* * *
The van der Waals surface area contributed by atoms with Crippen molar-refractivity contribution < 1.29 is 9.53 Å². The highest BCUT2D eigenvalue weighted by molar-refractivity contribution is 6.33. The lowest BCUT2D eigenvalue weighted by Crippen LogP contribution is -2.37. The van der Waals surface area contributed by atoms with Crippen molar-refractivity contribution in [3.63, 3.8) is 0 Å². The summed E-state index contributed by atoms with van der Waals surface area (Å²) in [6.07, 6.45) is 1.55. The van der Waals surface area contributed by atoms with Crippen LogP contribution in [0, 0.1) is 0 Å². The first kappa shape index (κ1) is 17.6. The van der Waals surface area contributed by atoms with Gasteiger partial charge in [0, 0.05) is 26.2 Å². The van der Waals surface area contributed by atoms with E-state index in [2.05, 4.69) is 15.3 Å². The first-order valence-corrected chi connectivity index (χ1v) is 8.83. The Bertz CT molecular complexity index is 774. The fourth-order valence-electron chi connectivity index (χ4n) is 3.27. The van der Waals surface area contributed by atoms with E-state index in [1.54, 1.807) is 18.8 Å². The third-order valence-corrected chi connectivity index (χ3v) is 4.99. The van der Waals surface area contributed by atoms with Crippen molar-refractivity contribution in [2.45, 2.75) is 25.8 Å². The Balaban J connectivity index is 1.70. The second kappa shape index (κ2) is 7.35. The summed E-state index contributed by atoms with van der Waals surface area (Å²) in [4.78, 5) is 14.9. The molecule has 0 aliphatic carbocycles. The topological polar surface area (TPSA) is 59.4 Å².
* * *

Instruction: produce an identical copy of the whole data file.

The van der Waals surface area contributed by atoms with Crippen molar-refractivity contribution < 1.29 is 9.53 Å². The highest BCUT2D eigenvalue weighted by molar-refractivity contribution is 6.33. The lowest BCUT2D eigenvalue weighted by Crippen LogP contribution is -2.37. The van der Waals surface area contributed by atoms with Crippen molar-refractivity contribution in [3.63, 3.8) is 0 Å². The summed E-state index contributed by atoms with van der Waals surface area (Å²) in [6.07, 6.45) is 1.55. The van der Waals surface area contributed by atoms with Crippen LogP contribution in [0, 0.1) is 0 Å². The first kappa shape index (κ1) is 17.6. The van der Waals surface area contributed by atoms with Gasteiger partial charge in [0, 0.05) is 26.2 Å². The van der Waals surface area contributed by atoms with E-state index in [2.05, 4.69) is 15.3 Å². The first-order valence-corrected chi connectivity index (χ1v) is 8.83. The Bertz CT molecular complexity index is 774. The fourth-order valence-electron chi connectivity index (χ4n) is 3.27. The van der Waals surface area contributed by atoms with E-state index in [1.54, 1.807) is 18.8 Å². The third-order valence-corrected chi connectivity index (χ3v) is 4.99. The van der Waals surface area contributed by atoms with Crippen molar-refractivity contribution in [2.45, 2.75) is 25.8 Å². The Balaban J connectivity index is 1.70. The second kappa shape index (κ2) is 7.35. The summed E-state index contributed by atoms with van der Waals surface area (Å²) in [4.78, 5) is 14.9. The molecule has 0 aliphatic carbocycles. The topological polar surface area (TPSA) is 59.4 Å².